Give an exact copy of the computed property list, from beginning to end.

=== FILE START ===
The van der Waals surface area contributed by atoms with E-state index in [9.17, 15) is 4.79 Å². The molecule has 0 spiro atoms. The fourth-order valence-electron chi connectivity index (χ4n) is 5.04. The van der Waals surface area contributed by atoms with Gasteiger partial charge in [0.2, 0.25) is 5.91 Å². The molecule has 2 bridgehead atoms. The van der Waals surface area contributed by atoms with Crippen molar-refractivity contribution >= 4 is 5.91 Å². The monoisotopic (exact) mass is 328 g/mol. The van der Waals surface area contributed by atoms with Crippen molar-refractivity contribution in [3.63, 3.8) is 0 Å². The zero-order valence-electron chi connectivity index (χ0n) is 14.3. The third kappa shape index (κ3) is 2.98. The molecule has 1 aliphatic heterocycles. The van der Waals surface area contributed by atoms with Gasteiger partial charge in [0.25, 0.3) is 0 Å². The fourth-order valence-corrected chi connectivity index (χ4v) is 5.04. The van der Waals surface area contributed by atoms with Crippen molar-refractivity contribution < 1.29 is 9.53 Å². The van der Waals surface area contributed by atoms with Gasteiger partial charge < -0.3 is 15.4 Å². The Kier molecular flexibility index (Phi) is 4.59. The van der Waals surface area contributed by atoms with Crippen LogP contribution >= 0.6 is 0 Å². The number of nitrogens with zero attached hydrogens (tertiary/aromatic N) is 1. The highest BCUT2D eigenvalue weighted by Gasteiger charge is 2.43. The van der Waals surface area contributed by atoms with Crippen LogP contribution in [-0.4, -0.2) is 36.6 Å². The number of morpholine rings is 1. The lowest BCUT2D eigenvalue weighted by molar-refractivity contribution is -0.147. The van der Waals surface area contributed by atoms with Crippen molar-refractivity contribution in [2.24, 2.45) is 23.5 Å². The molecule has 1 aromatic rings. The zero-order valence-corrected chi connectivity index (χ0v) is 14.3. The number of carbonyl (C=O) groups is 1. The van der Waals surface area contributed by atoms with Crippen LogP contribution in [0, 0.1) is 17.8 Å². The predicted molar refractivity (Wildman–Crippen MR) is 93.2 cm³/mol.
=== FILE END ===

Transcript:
The van der Waals surface area contributed by atoms with E-state index in [9.17, 15) is 4.79 Å². The molecule has 0 spiro atoms. The fourth-order valence-electron chi connectivity index (χ4n) is 5.04. The van der Waals surface area contributed by atoms with Gasteiger partial charge in [0.2, 0.25) is 5.91 Å². The molecule has 2 bridgehead atoms. The van der Waals surface area contributed by atoms with Crippen molar-refractivity contribution >= 4 is 5.91 Å². The monoisotopic (exact) mass is 328 g/mol. The van der Waals surface area contributed by atoms with Crippen molar-refractivity contribution in [3.63, 3.8) is 0 Å². The zero-order valence-electron chi connectivity index (χ0n) is 14.3. The third kappa shape index (κ3) is 2.98. The molecule has 1 aliphatic heterocycles. The van der Waals surface area contributed by atoms with Gasteiger partial charge in [0.25, 0.3) is 0 Å². The fourth-order valence-corrected chi connectivity index (χ4v) is 5.04. The van der Waals surface area contributed by atoms with Crippen molar-refractivity contribution < 1.29 is 9.53 Å². The van der Waals surface area contributed by atoms with Gasteiger partial charge < -0.3 is 15.4 Å². The Kier molecular flexibility index (Phi) is 4.59. The van der Waals surface area contributed by atoms with Crippen LogP contribution >= 0.6 is 0 Å². The number of nitrogens with zero attached hydrogens (tertiary/aromatic N) is 1. The highest BCUT2D eigenvalue weighted by Gasteiger charge is 2.43. The van der Waals surface area contributed by atoms with Crippen LogP contribution in [-0.4, -0.2) is 36.6 Å². The number of morpholine rings is 1. The lowest BCUT2D eigenvalue weighted by molar-refractivity contribution is -0.147. The van der Waals surface area contributed by atoms with Crippen molar-refractivity contribution in [2.24, 2.45) is 23.5 Å². The molecule has 1 aromatic rings. The zero-order valence-corrected chi connectivity index (χ0v) is 14.3. The number of carbonyl (C=O) groups is 1. The van der Waals surface area contributed by atoms with Crippen LogP contribution in [0, 0.1) is 17.8 Å². The predicted molar refractivity (Wildman–Crippen MR) is 93.2 cm³/mol.